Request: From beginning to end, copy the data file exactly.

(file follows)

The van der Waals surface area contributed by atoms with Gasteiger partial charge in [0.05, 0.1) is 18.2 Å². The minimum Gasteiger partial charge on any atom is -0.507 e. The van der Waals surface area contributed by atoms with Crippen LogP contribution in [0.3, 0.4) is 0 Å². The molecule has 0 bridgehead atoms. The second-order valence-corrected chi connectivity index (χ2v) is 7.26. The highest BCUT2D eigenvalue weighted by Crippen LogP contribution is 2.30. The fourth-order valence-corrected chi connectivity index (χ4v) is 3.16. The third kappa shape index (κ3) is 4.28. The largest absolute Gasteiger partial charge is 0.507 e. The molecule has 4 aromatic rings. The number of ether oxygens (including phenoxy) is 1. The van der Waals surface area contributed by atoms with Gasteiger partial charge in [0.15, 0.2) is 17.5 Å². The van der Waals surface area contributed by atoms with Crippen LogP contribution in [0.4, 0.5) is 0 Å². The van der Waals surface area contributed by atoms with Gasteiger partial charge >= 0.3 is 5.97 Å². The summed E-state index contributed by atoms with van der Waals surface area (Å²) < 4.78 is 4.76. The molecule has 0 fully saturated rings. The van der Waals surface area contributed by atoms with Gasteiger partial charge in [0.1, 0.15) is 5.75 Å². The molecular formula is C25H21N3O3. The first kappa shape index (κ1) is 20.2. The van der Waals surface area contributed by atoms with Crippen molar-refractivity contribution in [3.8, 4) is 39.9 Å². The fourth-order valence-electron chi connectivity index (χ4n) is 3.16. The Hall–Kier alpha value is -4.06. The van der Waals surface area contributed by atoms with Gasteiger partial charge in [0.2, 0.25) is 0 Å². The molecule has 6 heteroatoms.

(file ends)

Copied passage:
The van der Waals surface area contributed by atoms with Gasteiger partial charge in [0.05, 0.1) is 18.2 Å². The minimum Gasteiger partial charge on any atom is -0.507 e. The van der Waals surface area contributed by atoms with Crippen LogP contribution in [0.3, 0.4) is 0 Å². The molecule has 0 bridgehead atoms. The second-order valence-corrected chi connectivity index (χ2v) is 7.26. The highest BCUT2D eigenvalue weighted by Crippen LogP contribution is 2.30. The fourth-order valence-corrected chi connectivity index (χ4v) is 3.16. The third kappa shape index (κ3) is 4.28. The largest absolute Gasteiger partial charge is 0.507 e. The molecule has 4 aromatic rings. The number of ether oxygens (including phenoxy) is 1. The van der Waals surface area contributed by atoms with Gasteiger partial charge in [0.15, 0.2) is 17.5 Å². The van der Waals surface area contributed by atoms with Crippen LogP contribution in [0.4, 0.5) is 0 Å². The van der Waals surface area contributed by atoms with Gasteiger partial charge >= 0.3 is 5.97 Å². The summed E-state index contributed by atoms with van der Waals surface area (Å²) < 4.78 is 4.76. The molecule has 0 fully saturated rings. The van der Waals surface area contributed by atoms with Gasteiger partial charge in [0.1, 0.15) is 5.75 Å². The molecular formula is C25H21N3O3. The first kappa shape index (κ1) is 20.2. The van der Waals surface area contributed by atoms with Crippen molar-refractivity contribution in [3.8, 4) is 39.9 Å². The fourth-order valence-electron chi connectivity index (χ4n) is 3.16. The Hall–Kier alpha value is -4.06. The van der Waals surface area contributed by atoms with Gasteiger partial charge in [0.2, 0.25) is 0 Å². The molecule has 6 heteroatoms.